All education methods, including FTF, no-FTF, non-blended, and blended methods, are effective in triage learning. The results indicate that no-FTF and blended methods have many interesting features versus FTF and non-blended methods in triage training. In all studies, researchers performed posttests up to three months after the intervention. Therefore, regular training of triage content is necessary. Because of the easy access to devices such as mobile phones, virtual networks can be used for the repetition of content and long-term memory consolidation. However, deciding on the most effective educational method requires further studies and the comparison of different learning methods. In conclusion, it can be stated that triage training can be made more effective and efficient through the utilization of the potential capacity of virtual education platforms available in medical sciences universities, social networks, games, and mobile applications.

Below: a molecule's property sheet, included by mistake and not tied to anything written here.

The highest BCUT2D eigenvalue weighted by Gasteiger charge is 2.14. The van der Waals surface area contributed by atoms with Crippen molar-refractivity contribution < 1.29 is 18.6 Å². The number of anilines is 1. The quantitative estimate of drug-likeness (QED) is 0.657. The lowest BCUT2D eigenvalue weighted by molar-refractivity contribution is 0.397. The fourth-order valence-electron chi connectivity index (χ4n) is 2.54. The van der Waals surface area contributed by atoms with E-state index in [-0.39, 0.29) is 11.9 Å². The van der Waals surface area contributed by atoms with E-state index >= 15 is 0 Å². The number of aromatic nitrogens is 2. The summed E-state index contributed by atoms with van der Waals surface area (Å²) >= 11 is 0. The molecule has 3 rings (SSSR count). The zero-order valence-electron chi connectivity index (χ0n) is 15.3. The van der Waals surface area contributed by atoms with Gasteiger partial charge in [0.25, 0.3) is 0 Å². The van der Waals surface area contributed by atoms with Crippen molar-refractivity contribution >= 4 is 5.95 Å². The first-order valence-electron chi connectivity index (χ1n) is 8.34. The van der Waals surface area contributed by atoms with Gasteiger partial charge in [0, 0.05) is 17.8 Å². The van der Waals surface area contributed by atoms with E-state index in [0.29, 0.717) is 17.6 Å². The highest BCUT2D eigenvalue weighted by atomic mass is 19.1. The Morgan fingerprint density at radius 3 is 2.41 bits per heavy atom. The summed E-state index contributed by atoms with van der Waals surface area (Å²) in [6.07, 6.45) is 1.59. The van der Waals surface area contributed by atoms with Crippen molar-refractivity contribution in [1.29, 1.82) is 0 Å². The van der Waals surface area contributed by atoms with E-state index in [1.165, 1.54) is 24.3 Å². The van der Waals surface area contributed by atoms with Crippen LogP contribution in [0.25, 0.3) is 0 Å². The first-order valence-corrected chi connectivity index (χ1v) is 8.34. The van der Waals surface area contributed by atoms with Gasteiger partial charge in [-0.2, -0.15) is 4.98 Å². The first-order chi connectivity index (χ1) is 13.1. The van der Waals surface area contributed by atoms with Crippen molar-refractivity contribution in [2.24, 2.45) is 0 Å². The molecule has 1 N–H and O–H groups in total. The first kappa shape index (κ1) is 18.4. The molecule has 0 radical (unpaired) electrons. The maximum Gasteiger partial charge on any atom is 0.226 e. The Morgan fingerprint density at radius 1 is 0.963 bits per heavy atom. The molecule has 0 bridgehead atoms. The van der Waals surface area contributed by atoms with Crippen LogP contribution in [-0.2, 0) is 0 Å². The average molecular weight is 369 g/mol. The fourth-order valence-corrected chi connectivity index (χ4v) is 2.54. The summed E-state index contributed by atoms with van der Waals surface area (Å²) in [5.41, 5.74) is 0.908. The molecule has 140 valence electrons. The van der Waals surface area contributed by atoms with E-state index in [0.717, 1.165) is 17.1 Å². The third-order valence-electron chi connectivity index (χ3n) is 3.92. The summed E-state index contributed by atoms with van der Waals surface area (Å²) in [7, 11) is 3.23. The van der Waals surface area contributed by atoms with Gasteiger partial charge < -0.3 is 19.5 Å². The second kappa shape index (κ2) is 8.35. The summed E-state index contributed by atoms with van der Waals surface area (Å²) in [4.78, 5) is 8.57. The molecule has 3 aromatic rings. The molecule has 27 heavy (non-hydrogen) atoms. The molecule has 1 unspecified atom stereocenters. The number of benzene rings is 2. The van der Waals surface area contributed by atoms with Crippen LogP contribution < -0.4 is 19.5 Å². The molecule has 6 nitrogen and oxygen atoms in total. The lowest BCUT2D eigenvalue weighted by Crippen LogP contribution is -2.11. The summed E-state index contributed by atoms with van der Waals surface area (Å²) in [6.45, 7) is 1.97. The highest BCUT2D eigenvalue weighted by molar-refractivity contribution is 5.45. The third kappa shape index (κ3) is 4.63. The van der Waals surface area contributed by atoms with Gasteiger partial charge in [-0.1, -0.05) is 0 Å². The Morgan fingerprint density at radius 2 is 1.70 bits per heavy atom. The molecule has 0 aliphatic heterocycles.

The authors also wish to thank Farzaneghan Rad Andish institute for considering the manuscript for language editing.

Financial support and sponsorship

School of Public Health, Tehran University of Medical Sciences

Conflicts of interest

Nothing to declare.